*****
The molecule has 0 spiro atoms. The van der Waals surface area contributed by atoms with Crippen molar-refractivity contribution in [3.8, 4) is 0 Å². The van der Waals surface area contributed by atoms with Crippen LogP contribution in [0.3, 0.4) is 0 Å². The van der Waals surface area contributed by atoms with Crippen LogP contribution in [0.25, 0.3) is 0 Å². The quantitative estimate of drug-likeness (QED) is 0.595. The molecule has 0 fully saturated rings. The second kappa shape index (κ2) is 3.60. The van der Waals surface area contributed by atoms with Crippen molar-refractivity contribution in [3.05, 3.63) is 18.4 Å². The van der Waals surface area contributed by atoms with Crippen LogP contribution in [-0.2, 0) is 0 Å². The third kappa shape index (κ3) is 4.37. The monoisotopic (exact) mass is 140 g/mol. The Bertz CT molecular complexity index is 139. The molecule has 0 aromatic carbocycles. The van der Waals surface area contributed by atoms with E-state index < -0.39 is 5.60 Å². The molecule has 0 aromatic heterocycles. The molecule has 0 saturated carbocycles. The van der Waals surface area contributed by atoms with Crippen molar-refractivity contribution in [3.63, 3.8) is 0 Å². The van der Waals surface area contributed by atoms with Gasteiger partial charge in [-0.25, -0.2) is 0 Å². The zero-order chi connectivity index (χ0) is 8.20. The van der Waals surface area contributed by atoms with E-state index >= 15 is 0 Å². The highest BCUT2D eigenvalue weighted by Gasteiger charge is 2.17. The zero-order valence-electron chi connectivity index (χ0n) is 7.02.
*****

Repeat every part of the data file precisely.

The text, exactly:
The molecule has 0 spiro atoms. The van der Waals surface area contributed by atoms with Crippen molar-refractivity contribution in [3.8, 4) is 0 Å². The van der Waals surface area contributed by atoms with Crippen LogP contribution in [0.3, 0.4) is 0 Å². The van der Waals surface area contributed by atoms with Crippen LogP contribution in [0.25, 0.3) is 0 Å². The quantitative estimate of drug-likeness (QED) is 0.595. The molecule has 0 fully saturated rings. The second kappa shape index (κ2) is 3.60. The van der Waals surface area contributed by atoms with Crippen molar-refractivity contribution in [3.05, 3.63) is 18.4 Å². The van der Waals surface area contributed by atoms with Crippen LogP contribution in [-0.2, 0) is 0 Å². The third kappa shape index (κ3) is 4.37. The monoisotopic (exact) mass is 140 g/mol. The Bertz CT molecular complexity index is 139. The molecule has 0 aromatic carbocycles. The van der Waals surface area contributed by atoms with E-state index < -0.39 is 5.60 Å². The molecule has 0 aromatic heterocycles. The molecule has 0 saturated carbocycles. The van der Waals surface area contributed by atoms with Crippen molar-refractivity contribution in [3.63, 3.8) is 0 Å². The van der Waals surface area contributed by atoms with Gasteiger partial charge in [-0.25, -0.2) is 0 Å². The zero-order chi connectivity index (χ0) is 8.20. The van der Waals surface area contributed by atoms with E-state index >= 15 is 0 Å². The highest BCUT2D eigenvalue weighted by Gasteiger charge is 2.17. The zero-order valence-electron chi connectivity index (χ0n) is 7.02.